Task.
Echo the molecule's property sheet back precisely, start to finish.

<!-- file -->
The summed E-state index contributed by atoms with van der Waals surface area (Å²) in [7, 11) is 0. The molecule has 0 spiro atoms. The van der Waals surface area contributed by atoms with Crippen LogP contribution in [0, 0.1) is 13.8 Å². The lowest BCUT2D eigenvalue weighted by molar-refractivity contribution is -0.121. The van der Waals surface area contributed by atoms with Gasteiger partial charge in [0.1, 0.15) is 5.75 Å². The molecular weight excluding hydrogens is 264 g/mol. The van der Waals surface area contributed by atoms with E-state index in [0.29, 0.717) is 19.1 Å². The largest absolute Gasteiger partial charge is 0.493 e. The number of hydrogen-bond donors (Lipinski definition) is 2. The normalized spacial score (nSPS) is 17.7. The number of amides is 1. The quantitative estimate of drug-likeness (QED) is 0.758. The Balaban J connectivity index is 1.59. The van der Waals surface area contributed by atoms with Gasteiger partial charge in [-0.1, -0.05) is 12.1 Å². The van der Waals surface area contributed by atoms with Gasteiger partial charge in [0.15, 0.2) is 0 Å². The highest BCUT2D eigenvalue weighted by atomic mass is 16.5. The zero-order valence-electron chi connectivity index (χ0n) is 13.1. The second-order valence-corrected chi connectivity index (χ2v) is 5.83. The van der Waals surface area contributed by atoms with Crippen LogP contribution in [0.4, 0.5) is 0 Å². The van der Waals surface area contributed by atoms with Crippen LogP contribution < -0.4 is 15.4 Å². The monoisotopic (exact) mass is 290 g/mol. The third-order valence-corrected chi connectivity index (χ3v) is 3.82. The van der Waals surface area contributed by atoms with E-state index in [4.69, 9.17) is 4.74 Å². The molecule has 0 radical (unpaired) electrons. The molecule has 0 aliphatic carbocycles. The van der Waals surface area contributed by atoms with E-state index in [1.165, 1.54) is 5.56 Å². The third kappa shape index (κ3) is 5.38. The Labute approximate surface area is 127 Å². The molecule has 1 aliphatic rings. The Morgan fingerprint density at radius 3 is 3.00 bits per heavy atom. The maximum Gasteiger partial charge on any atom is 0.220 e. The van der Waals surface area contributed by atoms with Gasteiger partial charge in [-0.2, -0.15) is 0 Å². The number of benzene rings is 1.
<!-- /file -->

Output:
The summed E-state index contributed by atoms with van der Waals surface area (Å²) in [7, 11) is 0. The molecule has 0 spiro atoms. The van der Waals surface area contributed by atoms with Crippen LogP contribution in [0, 0.1) is 13.8 Å². The lowest BCUT2D eigenvalue weighted by molar-refractivity contribution is -0.121. The van der Waals surface area contributed by atoms with Gasteiger partial charge in [0.1, 0.15) is 5.75 Å². The molecular weight excluding hydrogens is 264 g/mol. The van der Waals surface area contributed by atoms with E-state index in [0.29, 0.717) is 19.1 Å². The largest absolute Gasteiger partial charge is 0.493 e. The number of hydrogen-bond donors (Lipinski definition) is 2. The normalized spacial score (nSPS) is 17.7. The number of amides is 1. The quantitative estimate of drug-likeness (QED) is 0.758. The Balaban J connectivity index is 1.59. The van der Waals surface area contributed by atoms with Gasteiger partial charge in [-0.1, -0.05) is 12.1 Å². The van der Waals surface area contributed by atoms with Gasteiger partial charge in [0.15, 0.2) is 0 Å². The highest BCUT2D eigenvalue weighted by atomic mass is 16.5. The zero-order valence-electron chi connectivity index (χ0n) is 13.1. The second-order valence-corrected chi connectivity index (χ2v) is 5.83. The van der Waals surface area contributed by atoms with Crippen LogP contribution in [0.4, 0.5) is 0 Å². The van der Waals surface area contributed by atoms with Crippen LogP contribution < -0.4 is 15.4 Å². The monoisotopic (exact) mass is 290 g/mol. The third-order valence-corrected chi connectivity index (χ3v) is 3.82. The van der Waals surface area contributed by atoms with E-state index in [4.69, 9.17) is 4.74 Å². The molecule has 0 radical (unpaired) electrons. The molecule has 0 aliphatic carbocycles. The van der Waals surface area contributed by atoms with E-state index in [1.165, 1.54) is 5.56 Å². The third kappa shape index (κ3) is 5.38. The Labute approximate surface area is 127 Å². The molecule has 1 aliphatic rings. The Morgan fingerprint density at radius 3 is 3.00 bits per heavy atom. The maximum Gasteiger partial charge on any atom is 0.220 e. The van der Waals surface area contributed by atoms with Gasteiger partial charge in [-0.2, -0.15) is 0 Å². The number of benzene rings is 1.